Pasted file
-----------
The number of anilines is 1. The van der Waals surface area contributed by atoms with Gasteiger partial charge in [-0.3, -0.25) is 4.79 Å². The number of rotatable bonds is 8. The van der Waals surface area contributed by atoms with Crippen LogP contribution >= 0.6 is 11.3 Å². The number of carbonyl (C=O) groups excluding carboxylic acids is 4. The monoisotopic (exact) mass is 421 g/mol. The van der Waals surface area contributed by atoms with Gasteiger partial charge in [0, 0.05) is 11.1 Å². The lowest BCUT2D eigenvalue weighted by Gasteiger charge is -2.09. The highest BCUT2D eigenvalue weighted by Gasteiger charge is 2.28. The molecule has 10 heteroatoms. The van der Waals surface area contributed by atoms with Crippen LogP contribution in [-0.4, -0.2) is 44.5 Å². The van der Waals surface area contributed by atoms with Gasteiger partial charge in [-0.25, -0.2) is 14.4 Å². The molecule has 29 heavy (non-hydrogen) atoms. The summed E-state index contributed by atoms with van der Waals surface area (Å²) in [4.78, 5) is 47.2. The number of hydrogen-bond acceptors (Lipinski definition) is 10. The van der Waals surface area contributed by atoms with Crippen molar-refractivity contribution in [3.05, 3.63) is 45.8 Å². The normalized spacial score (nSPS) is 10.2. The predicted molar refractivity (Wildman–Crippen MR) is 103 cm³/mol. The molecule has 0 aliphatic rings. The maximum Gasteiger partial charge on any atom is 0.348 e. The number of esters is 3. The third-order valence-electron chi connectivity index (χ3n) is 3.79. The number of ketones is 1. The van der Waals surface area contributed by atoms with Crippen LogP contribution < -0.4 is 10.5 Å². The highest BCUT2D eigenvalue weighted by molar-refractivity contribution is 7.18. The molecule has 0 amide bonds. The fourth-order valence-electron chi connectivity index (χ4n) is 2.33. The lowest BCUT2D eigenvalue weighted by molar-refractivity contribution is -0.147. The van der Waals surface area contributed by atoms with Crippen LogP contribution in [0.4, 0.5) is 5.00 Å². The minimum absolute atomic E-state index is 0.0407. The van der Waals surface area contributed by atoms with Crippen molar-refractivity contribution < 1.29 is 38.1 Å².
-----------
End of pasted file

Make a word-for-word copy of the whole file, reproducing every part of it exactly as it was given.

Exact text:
The number of anilines is 1. The van der Waals surface area contributed by atoms with Gasteiger partial charge in [-0.3, -0.25) is 4.79 Å². The number of rotatable bonds is 8. The van der Waals surface area contributed by atoms with Crippen LogP contribution >= 0.6 is 11.3 Å². The number of carbonyl (C=O) groups excluding carboxylic acids is 4. The monoisotopic (exact) mass is 421 g/mol. The van der Waals surface area contributed by atoms with Gasteiger partial charge in [0, 0.05) is 11.1 Å². The lowest BCUT2D eigenvalue weighted by Gasteiger charge is -2.09. The highest BCUT2D eigenvalue weighted by Gasteiger charge is 2.28. The molecule has 10 heteroatoms. The van der Waals surface area contributed by atoms with Crippen LogP contribution in [-0.4, -0.2) is 44.5 Å². The van der Waals surface area contributed by atoms with Gasteiger partial charge in [-0.25, -0.2) is 14.4 Å². The molecule has 29 heavy (non-hydrogen) atoms. The summed E-state index contributed by atoms with van der Waals surface area (Å²) in [4.78, 5) is 47.2. The number of hydrogen-bond acceptors (Lipinski definition) is 10. The van der Waals surface area contributed by atoms with Crippen molar-refractivity contribution in [3.05, 3.63) is 45.8 Å². The normalized spacial score (nSPS) is 10.2. The predicted molar refractivity (Wildman–Crippen MR) is 103 cm³/mol. The molecule has 0 aliphatic rings. The maximum Gasteiger partial charge on any atom is 0.348 e. The number of esters is 3. The third-order valence-electron chi connectivity index (χ3n) is 3.79. The number of ketones is 1. The van der Waals surface area contributed by atoms with Crippen LogP contribution < -0.4 is 10.5 Å². The highest BCUT2D eigenvalue weighted by molar-refractivity contribution is 7.18. The molecule has 0 amide bonds. The fourth-order valence-electron chi connectivity index (χ4n) is 2.33. The lowest BCUT2D eigenvalue weighted by molar-refractivity contribution is -0.147. The van der Waals surface area contributed by atoms with Crippen LogP contribution in [0.4, 0.5) is 5.00 Å². The minimum absolute atomic E-state index is 0.0407. The van der Waals surface area contributed by atoms with Crippen molar-refractivity contribution < 1.29 is 38.1 Å².